Coronavirus, Conspiracy, and Christianity

What should Christians make of the conspiracy theories surrounding Coronavirus?

I wish I could just say, not much, and leave it at that. After all, God warned Isaiah “Do not call conspiracy all that this people calls conspiracy, and do not fear what they fear, nor be in dread,” (Isaiah 8:12). Paul told Timothy to “Have nothing to do with foolish, ignorant controversies;” reminding him that, “you know that they breed quarrels,” (2 Timothy 2:23).

The sad reality is, however, that despite these warnings, many believers fall victim to conspiracy theories, and some of them—at this point in history—even have the potential to kill.

Is the Coronavirus illness caused by the introduction of 5G?

This ought to be easy enough to de-bunk, but sadly, when a few undeniable facts are put together, and an unhealthy dose of fear is thrown in (along with the theory being proposed) unquestioning people are easy prey. The tragedy is that many otherwise capable people seem to switch off their critical thinking, and fail to ask basic questions which would expose the shaky foundations of the conspiracy theory.

For instance, if Covid-19 symptoms were really caused by 5G, then they might be expected to occur in large numbers of people at the same time, since, once 5G is switched on, we would pretty-much all be exposed to the same radiation at the same time. The reality is that the symptoms don’t appear simultaneously in large numbers. They begin in very small numbers and then gradually increase, until more and more people get sick. Why is that?

Also, why do symptoms start with one member of a family, who progresses through the course of the disease, and then another, and then another, almost as if it were a virus being passed from one person to another? Could it be that it is actually a virus, and not radiation?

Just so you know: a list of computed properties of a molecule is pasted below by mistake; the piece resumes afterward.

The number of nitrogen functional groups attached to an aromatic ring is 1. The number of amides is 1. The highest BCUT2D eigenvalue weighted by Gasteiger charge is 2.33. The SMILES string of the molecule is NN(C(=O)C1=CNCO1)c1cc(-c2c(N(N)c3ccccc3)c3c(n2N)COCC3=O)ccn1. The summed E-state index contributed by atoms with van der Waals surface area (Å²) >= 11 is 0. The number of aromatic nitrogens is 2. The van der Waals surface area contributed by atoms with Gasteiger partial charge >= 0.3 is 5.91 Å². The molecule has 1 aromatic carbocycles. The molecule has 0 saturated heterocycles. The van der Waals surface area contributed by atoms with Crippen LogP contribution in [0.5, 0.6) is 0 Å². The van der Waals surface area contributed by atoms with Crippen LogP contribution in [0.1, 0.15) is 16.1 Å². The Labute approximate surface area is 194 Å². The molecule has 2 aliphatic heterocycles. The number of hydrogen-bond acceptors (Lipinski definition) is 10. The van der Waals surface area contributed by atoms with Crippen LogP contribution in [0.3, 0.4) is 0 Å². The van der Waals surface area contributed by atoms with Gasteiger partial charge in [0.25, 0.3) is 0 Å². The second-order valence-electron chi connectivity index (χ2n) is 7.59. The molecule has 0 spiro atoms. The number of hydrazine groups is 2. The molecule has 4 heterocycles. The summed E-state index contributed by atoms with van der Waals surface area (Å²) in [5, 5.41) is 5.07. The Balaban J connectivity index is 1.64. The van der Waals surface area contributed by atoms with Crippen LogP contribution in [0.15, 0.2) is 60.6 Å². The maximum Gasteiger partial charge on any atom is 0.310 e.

How should Christians evaluate conspiracy theories?

First of all, Christians should be concerned for accuracy and truthfulness, and be well aware that people will often willingly distort the truth and lie for any number of reasons. We should not naively believe what we’re told, whether that comes from the government, or a friend, or a conspiracy theory website.

Of course it is true that a government can have an agenda in the message it conveys, but so can conspiracy theorists. History teaches us that yes, governments have deceived their people, and sought to manipulate the media, but it also teaches us that there have been large groups of people taken in by conspiracy theories, and driven to the most disastrous actions by their beliefs.

How do we navigate the mess?

  1. Learn to ask questions that evaluate the truthfulness of the claims being made.

    For example: The claim that 5G radiation is the cause of the coronavirus symptoms, is supported by an appeal to the history of pandemics. The Spanish Flu of 1918-19 is linked by the conspiracy theorists to the electrification of the world that took place at that time, and the epidemic following World War II is linked to the introduction of radar.

    Questions to ask: What about the bubonic plague of the 16th and 17th centuries? What about the smallpox epidemic that wiped out so many Native Americans? Both were before electrification.

    For another example: The claim is made that 5G is being used as a weapon, and compulsory vaccination is part of a plot to implant either aluminium into our bodies, in order to make us more vulnerable to the 5G radiation, or to make us accept the mark of the beast, in the form of a microchip or microdot tattoo, that identifies us as vaccinated.

    Questions to ask: How could people cover up such a conspiracy, given that the children of so many thousands of conspirators would themselves be vaccinated, and intentionally harmed? Surely there would be numerous whistleblowers, wouldn’t there? With respect to the claims about the mark of the beast (Revelation 13:17), what about the other predictions about the beast in Revelation 13, that occur prior to the mark of the beast being enforced? Why do people focus exclusively on the mark?